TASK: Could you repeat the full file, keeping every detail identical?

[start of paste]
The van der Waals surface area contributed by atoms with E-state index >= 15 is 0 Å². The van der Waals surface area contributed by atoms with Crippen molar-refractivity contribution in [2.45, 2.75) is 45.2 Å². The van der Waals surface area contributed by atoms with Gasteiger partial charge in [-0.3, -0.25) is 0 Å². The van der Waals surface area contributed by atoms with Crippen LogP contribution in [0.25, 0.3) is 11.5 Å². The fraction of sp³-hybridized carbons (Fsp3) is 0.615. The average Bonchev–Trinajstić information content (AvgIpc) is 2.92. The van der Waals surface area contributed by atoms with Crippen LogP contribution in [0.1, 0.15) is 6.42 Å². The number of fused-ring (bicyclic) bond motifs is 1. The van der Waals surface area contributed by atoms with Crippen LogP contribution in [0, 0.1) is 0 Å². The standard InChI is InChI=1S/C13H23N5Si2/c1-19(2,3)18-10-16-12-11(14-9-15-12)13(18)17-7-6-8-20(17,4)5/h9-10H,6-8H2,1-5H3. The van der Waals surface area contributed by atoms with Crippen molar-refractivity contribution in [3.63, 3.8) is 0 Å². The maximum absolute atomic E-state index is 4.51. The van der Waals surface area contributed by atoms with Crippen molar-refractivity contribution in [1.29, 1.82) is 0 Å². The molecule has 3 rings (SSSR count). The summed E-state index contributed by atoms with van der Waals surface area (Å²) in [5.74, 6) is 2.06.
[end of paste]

The van der Waals surface area contributed by atoms with E-state index >= 15 is 0 Å². The van der Waals surface area contributed by atoms with Crippen molar-refractivity contribution in [2.45, 2.75) is 45.2 Å². The van der Waals surface area contributed by atoms with Gasteiger partial charge in [-0.3, -0.25) is 0 Å². The van der Waals surface area contributed by atoms with Crippen LogP contribution in [0.25, 0.3) is 11.5 Å². The fraction of sp³-hybridized carbons (Fsp3) is 0.615. The average Bonchev–Trinajstić information content (AvgIpc) is 2.92. The van der Waals surface area contributed by atoms with Crippen LogP contribution in [0.1, 0.15) is 6.42 Å². The number of fused-ring (bicyclic) bond motifs is 1. The van der Waals surface area contributed by atoms with Crippen LogP contribution in [0, 0.1) is 0 Å². The standard InChI is InChI=1S/C13H23N5Si2/c1-19(2,3)18-10-16-12-11(14-9-15-12)13(18)17-7-6-8-20(17,4)5/h9-10H,6-8H2,1-5H3. The van der Waals surface area contributed by atoms with Crippen molar-refractivity contribution in [3.63, 3.8) is 0 Å². The maximum absolute atomic E-state index is 4.51. The van der Waals surface area contributed by atoms with Crippen molar-refractivity contribution in [1.29, 1.82) is 0 Å². The molecule has 3 rings (SSSR count). The summed E-state index contributed by atoms with van der Waals surface area (Å²) in [5.74, 6) is 2.06.